Arab countries’ dilemma after the agreement with Israel | Free press


Abu Dhabi (AP) – On a sunny day in September, then US President Donald Trump stepped onto the balcony of the White House and announced nothing less than the “beginning of a new Middle East.”

It meant the so-called Abrahamic Agreements concluded by Washington between the United Arab Emirates and Bahrain and Israel to normalize their relations. According to Trump, they should become “the basis for comprehensive peace throughout the region.” Sudan and Morocco soon followed with similar agreements.

Eight months later – and after deadly attacks and clashes in Israel, the Gaza Strip and the West Bank – there doesn’t seem to be much of that hope left. The renewed escalation of the conflict between Israelis and Palestinians caused waves in the Arab world, especially across the borders to Jordan, Syria and Lebanon. According to the UN, a total of about 3.2 million Palestinian refugees live there.

The conflict has placed the Emirates, Bahrain, Morocco and Sudan in a new diplomatic dilemma. On the one hand, they cannot jeopardize the new dialogue with Israel by criticizing them too harshly. At the same time, they cannot simply give up their long-term support for the Palestinians. Residents of the Emirates and Bahraini quickly showed solidarity with their Arab sisters and brothers in social networks, for example in East Jerusalem, where Palestinian families in Sheikh Jarrah’s Arab neighborhood are threatened with expulsion.

The Emirates and Bahrain, in particular, are now “quite weak,” said Colin Clarke of the privately-owned Soufan Group, which analyzes security situations around the world. “You agreed to the deal, but you literally have no influence whatsoever on the Israelis. At the same time, their criticism of Israel for the agreement is not very credible. “The big-show deals announced were” essentially PR “anyway, said Clarke of the German news agency.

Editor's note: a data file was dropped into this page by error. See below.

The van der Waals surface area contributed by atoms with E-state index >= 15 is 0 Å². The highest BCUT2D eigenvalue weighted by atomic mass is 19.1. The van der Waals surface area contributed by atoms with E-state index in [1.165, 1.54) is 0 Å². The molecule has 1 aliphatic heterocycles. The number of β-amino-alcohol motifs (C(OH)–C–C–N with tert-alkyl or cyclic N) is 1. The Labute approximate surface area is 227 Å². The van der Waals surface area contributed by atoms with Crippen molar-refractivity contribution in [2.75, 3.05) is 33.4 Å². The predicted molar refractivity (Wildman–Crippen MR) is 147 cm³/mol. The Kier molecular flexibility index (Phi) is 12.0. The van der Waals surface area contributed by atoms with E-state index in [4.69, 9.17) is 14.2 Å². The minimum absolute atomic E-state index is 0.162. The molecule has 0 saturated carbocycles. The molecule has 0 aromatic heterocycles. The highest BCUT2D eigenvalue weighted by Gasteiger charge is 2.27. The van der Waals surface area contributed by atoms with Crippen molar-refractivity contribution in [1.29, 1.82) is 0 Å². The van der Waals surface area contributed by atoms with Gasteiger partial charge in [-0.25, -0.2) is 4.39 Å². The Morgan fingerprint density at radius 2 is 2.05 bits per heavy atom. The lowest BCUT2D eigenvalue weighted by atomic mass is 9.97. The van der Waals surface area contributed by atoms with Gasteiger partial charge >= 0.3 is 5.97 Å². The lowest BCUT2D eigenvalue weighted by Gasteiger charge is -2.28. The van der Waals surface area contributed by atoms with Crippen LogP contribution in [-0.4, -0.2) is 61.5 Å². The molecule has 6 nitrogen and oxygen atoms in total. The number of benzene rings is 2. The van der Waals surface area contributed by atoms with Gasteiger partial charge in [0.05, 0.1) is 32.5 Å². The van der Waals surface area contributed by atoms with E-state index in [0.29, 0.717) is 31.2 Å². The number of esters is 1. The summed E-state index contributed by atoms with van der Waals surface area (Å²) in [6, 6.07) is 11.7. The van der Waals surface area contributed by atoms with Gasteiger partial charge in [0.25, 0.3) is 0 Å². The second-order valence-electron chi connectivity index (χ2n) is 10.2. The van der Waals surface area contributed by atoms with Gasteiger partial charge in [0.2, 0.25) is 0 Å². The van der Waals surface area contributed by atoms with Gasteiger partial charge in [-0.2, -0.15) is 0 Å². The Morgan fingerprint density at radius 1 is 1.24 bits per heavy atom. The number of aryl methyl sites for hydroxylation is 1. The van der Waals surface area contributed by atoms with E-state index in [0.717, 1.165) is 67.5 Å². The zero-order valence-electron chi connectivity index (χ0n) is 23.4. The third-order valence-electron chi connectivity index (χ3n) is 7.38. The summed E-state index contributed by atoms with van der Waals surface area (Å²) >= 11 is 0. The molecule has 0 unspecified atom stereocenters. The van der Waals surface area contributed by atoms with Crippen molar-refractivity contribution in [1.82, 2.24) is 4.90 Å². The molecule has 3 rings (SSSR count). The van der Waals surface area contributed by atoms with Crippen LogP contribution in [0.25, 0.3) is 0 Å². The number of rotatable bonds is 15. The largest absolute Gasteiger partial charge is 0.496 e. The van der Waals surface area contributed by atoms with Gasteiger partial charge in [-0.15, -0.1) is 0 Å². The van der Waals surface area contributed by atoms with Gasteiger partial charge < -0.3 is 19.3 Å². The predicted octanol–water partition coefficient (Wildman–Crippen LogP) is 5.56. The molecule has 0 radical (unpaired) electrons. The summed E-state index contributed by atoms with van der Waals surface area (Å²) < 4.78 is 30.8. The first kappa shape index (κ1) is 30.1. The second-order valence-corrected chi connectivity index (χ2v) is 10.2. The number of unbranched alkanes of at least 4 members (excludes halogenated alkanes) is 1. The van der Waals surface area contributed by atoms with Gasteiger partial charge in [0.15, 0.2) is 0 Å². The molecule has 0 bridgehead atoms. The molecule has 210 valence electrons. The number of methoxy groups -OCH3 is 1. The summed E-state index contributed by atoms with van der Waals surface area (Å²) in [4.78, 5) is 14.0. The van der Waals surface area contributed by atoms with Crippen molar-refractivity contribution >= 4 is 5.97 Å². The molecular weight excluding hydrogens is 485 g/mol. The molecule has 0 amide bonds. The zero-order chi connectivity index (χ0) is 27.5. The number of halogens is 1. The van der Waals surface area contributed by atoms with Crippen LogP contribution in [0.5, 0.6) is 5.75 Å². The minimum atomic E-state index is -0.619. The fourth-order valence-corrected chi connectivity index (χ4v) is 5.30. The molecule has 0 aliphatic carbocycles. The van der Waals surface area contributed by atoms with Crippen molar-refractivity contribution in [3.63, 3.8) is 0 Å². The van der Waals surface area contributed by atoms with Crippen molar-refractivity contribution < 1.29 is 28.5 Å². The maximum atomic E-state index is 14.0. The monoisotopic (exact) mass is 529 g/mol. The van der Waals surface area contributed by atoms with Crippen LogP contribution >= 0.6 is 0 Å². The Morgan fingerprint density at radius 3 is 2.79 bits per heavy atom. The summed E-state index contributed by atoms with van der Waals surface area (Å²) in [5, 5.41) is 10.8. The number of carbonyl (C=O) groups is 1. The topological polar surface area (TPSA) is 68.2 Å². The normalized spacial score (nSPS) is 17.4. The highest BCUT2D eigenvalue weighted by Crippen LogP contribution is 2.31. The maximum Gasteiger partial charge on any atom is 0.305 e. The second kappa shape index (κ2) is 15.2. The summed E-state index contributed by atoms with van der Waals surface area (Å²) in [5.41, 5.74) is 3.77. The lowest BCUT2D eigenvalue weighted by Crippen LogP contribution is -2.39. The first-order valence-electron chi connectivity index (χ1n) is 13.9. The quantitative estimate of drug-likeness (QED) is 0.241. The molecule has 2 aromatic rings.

The rhetoric, accordingly, seemed cautious in the fighting between Israel and militant Hamas. Criticism of Israel after clashes in front of the Al-Aqsa Mosque was “taken for granted,” said Zaha Hassan of the New York Times Carnegie think tank – it happened in Ramadan month in one of the holiest places for Muslims. The statement by Emirati Foreign Minister Abdullah bin Sajid, for example, calling for a ceasefire, the start of political dialogue and “extreme restraint” days later, just days later, was therefore moderate.

The Abraham Accords – named after the forefathers of Jews, Muslims and Christians – helped little because the Palestinian issue was deliberately pushed aside. The states had different goals: Bahrain and the Emirates wanted to get closer to Israel because of their common nemesis Iran. They see the growing influence of Tehran (as well as that of Turkey) in parts of the Arab and Muslim world as a threat, similar to Saudi Arabia. Israel and the Emirates had worked covertly on security issues for years.

Morocco, in turn, wanted the US to recognize its claim to Western Sahara – in exchange for poor recognition of Israel. Rabat opened a liaison office in Israel, but no embassy is planned. Sudan, on the other hand, was under pressure and agreed to the Israel agreement, especially to finally escape US sanctions. All concerned hope for economic benefits, whether through investment, trade or partnerships in education and science. Even before that, thousands of tourists from Tel Aviv, for example, were drawn to Dubai or Marrakech.

After Egypt (1979) and Jordan (1994), Israel has now officially recognized six Arab states. Further agreements do not seem in sight for the time being. The four new countries have strengthened Israel in the region, breaking open the traditional lines of Arab countries in the Middle East and North Africa. Your argument that the new agreements will give you more influence over Israel has not materialized. The most recent ceasefire was instrumental in mediating Egypt, which had already acted as mediator in 2014.

At the same time, the Arab countries are coming closer together again. The 22-nation Arab League recently called on the International Criminal Court in The Hague to investigate Israel for “war crimes and crimes against humanity.” It’s about justice that “has been missing for decades”.